Armenians in BulgariaSurp Kevork, the church of the Armenian community in Plovdiv, is the descendant of an earlier temple. It was initially the East Orthodox church of St George and served the Greeks until the Ottoman authorities gave it to the Armenians in 1767

Nearby, a monument to Bulgarian poet Peyo Yavorov dedicated by the Armenian community commemorates a traumatic episode in Armenian history. In 1894-1896, an Armenian rebellion in Asia Minor was brutally suppressed by the Ottoman authorities, and led to forced resettlement in the Balkans. About 20,000 refugees were accepted by Bulgaria. Struck by the plight of the homeless Armenians, Yavorov wrote Exiles, a moving and very popular poem. The Armenian community is still grateful to him, hence the statue.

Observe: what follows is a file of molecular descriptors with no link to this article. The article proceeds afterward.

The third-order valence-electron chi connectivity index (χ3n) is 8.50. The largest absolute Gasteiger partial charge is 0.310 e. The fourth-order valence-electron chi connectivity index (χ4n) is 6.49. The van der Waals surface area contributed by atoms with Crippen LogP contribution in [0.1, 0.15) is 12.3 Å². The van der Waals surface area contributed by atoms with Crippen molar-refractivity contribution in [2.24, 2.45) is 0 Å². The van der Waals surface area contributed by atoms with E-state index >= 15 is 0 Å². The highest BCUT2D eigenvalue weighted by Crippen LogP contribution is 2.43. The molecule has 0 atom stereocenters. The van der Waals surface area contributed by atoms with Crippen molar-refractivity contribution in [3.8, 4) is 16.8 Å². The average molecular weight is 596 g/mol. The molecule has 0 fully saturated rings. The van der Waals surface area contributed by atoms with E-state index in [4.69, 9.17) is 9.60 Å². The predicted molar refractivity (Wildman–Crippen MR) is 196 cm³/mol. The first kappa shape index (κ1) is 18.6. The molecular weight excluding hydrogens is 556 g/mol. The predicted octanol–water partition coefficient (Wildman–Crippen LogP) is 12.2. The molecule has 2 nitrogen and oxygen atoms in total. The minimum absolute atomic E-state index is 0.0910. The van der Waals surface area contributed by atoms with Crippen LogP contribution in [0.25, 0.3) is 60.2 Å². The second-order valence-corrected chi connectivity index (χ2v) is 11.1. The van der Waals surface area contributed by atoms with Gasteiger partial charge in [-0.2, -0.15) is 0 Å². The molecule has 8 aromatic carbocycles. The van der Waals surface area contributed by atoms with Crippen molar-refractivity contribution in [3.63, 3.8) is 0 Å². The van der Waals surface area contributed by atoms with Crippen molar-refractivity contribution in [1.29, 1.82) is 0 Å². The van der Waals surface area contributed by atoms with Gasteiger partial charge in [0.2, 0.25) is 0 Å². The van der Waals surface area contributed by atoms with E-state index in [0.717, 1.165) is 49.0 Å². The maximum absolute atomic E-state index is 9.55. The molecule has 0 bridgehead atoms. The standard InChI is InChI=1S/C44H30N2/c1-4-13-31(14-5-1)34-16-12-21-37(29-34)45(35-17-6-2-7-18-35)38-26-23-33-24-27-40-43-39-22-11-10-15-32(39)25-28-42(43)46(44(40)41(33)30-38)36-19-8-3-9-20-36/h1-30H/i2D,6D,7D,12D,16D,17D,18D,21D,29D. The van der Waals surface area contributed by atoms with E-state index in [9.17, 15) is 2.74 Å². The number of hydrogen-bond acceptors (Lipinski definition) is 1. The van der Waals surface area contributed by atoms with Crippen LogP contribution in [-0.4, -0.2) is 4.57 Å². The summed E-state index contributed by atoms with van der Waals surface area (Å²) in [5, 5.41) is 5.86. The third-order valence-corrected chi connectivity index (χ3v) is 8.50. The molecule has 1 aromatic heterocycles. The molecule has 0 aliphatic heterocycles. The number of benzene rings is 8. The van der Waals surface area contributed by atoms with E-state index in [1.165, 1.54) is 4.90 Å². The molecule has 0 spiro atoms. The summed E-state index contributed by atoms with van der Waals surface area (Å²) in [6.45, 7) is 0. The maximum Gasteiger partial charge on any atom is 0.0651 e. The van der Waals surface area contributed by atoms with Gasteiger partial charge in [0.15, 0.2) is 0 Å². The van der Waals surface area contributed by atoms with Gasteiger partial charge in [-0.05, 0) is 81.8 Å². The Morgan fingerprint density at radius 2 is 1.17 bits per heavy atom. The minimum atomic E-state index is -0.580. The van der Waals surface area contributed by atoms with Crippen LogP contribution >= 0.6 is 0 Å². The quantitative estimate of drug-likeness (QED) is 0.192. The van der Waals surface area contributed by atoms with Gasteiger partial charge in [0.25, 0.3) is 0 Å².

The next big wave of Armenians arrived in Bulgaria in 1922, after the Ottoman atrocities of 1915-1922. The 22,000 new refugees doubled the size of the Armenian community.

The terror of the forced migrations and the atrocities left a permanent mark on the refugees and their descendants. In exile, a robust Armenian folklore was born, a blend of the memories of those who had survived the ordeal, and the imagination of later generations of story-tellers.

Life for Armenians in interwar Bulgaria was hardly different from the lives of the majority of citizens. Equal rights were guaranteed, and many Armenians prospered as merchants, businessmen and bankers. Community life flourished, with the establishment of schools and choirs, charities and newspapers, cultural and sports societies.

Political changes in the wider world soon brought changes to Bulgaria, and many of the Armenians in the country chose to emigrate, leaving for Soviet Armenia in 1935. A new wave left for Armenia in 1946, when Bulgaria fell deep into the Soviet sphere of influence, and propaganda about the bright life in the USSR fell on eager ears.

Armenians in BulgariaStatue to poet Peyo Yavorov in Plovdiv's Armenian quarter